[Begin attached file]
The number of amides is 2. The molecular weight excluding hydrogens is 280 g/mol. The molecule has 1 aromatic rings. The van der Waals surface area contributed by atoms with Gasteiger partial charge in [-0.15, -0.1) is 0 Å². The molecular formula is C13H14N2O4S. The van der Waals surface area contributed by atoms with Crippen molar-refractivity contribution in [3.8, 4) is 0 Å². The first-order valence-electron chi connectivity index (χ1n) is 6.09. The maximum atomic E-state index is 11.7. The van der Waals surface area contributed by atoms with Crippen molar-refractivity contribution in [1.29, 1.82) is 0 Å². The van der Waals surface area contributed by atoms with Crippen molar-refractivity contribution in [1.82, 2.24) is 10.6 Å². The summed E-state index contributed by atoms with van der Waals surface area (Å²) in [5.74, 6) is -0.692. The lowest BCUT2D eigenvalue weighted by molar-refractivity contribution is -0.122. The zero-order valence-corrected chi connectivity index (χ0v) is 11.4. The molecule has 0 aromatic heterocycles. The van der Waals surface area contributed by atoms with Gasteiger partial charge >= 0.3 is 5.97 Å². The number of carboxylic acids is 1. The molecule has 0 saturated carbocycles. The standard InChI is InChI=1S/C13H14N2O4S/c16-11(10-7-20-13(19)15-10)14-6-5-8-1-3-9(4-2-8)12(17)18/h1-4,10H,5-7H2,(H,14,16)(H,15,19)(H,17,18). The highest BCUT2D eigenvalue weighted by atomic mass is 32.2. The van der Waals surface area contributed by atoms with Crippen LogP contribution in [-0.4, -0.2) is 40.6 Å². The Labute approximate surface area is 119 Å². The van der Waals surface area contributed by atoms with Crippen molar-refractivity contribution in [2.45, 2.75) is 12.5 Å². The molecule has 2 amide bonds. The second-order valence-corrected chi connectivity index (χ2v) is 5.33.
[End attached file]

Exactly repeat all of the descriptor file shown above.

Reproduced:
The number of amides is 2. The molecular weight excluding hydrogens is 280 g/mol. The molecule has 1 aromatic rings. The van der Waals surface area contributed by atoms with Gasteiger partial charge in [-0.15, -0.1) is 0 Å². The molecular formula is C13H14N2O4S. The van der Waals surface area contributed by atoms with Crippen molar-refractivity contribution in [3.8, 4) is 0 Å². The first-order valence-electron chi connectivity index (χ1n) is 6.09. The maximum atomic E-state index is 11.7. The van der Waals surface area contributed by atoms with Crippen molar-refractivity contribution in [1.29, 1.82) is 0 Å². The van der Waals surface area contributed by atoms with Crippen molar-refractivity contribution in [1.82, 2.24) is 10.6 Å². The summed E-state index contributed by atoms with van der Waals surface area (Å²) in [5.74, 6) is -0.692. The lowest BCUT2D eigenvalue weighted by molar-refractivity contribution is -0.122. The zero-order valence-corrected chi connectivity index (χ0v) is 11.4. The molecule has 0 aromatic heterocycles. The van der Waals surface area contributed by atoms with Gasteiger partial charge >= 0.3 is 5.97 Å². The number of carboxylic acids is 1. The molecule has 0 saturated carbocycles. The standard InChI is InChI=1S/C13H14N2O4S/c16-11(10-7-20-13(19)15-10)14-6-5-8-1-3-9(4-2-8)12(17)18/h1-4,10H,5-7H2,(H,14,16)(H,15,19)(H,17,18). The highest BCUT2D eigenvalue weighted by atomic mass is 32.2. The van der Waals surface area contributed by atoms with Crippen LogP contribution in [-0.4, -0.2) is 40.6 Å². The Labute approximate surface area is 119 Å². The van der Waals surface area contributed by atoms with Crippen molar-refractivity contribution in [2.45, 2.75) is 12.5 Å². The molecule has 2 amide bonds. The second-order valence-corrected chi connectivity index (χ2v) is 5.33.